The crypto industry is facing increased regulatory pressure since the beginning of the year, which has sparked discussion on Twitter about whether the U.S. government is secretly trying to crack down on the entire industry.
The latest piece of the theory’s puzzle comes from Coinbase CEO Brian Armstrong. Writing via Twitter a few hours ago, Armstrong said he had heard rumors that the U.S. Securities and Exchange Commission (SEC) wants to ban retail staking in the United States.
Jake Chervinsky, chief policy officer at the Blockchain Association, confirmed the rumor. “I’ve heard the same rumor and strongly agree with Brian that an attack on staking would be an extreme error in US policy,” the attorney said.
Rumors About A Crypto Crackdown
Just yesterday, it was officially announced that the SEC has launched an investigation into Kraken, one of the largest US exchanges. The reason is the alleged offering of unregistered securities to US customers.
But the attack on the crypto industry goes much deeper. Journalist Nic Carter wrote:
I don’t want to alarm, but since the turn of the year, a new Operation Choke Point type operation began targeting the crypto space in the US. it is a well-coordinated effort to marginalize the industry and cut off its connectivity to the banking system – and it’s working.
Author Samuel Andrew reports that the US central bank and the Office of the Comptroller of the Currency (OCC) are in the midst of a massive crypto-debanking operation. An anonymous source told Andrew, “what is going on is draconian and aimed to kill crypto.”
The analyst explained that the Fed and OCC are even targeting Morgan Stanley and Custodia, as well as crypto-friendly states like Wyoming. Another source told Andrew that Paxos and others were told by the OCC to either withdraw their applications for a banking license or they would be rejected by Friday.
“VC’s are starting to become very, very concerned that their crypto portfolio companies are being de-banked en masse,” Andrew cited another source, continuing, “The OCC is said to produce a paper shortly that is said to be so draconian that a sizable portion of OCC employees may depart.”
Traces Of The US Government
The U.S. government seems to be focusing in particular on the connection of the industry to the banking sector. A supposed goal could be that crypto companies end up completely without a bank connection, so that they do not process deposits and withdrawals in fiat, as Binance recently communicated for US customers (not Binance US). But stablecoins could also run into problems.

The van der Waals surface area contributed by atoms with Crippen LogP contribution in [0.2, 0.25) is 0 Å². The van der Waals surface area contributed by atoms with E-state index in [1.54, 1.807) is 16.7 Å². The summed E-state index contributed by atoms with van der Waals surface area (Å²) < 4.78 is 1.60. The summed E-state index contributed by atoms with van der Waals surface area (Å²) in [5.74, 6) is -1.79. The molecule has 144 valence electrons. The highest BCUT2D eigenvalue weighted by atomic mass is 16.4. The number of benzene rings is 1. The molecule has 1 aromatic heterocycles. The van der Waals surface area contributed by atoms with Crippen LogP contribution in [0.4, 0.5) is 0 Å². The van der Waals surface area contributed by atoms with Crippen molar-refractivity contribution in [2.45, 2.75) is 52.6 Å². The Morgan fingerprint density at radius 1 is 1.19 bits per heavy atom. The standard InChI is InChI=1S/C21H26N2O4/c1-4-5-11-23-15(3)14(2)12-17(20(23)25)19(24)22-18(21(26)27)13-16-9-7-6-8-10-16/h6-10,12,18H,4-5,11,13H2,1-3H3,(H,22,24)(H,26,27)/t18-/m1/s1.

There are many signs for this, as Carter wrote. On December 7, Signature Bank announced its intention to cut crypto customer deposits in half. On January 3, the Fed, FDIC, and OCC released a joint statement on security risks for banks dealing with cryptocurrencies.
A few days later, on January 9, Metropolitan Commercial Bank terminated all crypto operations. On January 21, Binance responded to Signature Bank’s policy and decided to only process fiat transactions worth more than $100,000.
On January 27, the Federal Reserve rejected crypto bank Custodia’s two-year application to join the Federal Reserve System and issued a warning for banks to hold crypto assets or issue stablecoins. On the same day, the National Economic Council also issued a policy statement that did not explicitly prohibit banks from serving crypto customers, but strongly advised banks not to do so.
Even in the first week of February, actions continued. The Department of Justice opened an investigation into Silvergate for its dealings with FTX and Alameda. On Tuesday, the Fed had its January 27 statement published in the Federal Register, making the statement a final rule, without Congressional review.
Whether the initiatives will succeed or whether the crypto industry in the U.S. can withstand the pressure remains to be seen. If not, the industry could be forced to go offshore.
At press time, the Bitcoin price stood at $22,711.
Featured image from Lucas Sankey / Unsplash, Chart from TradingView.com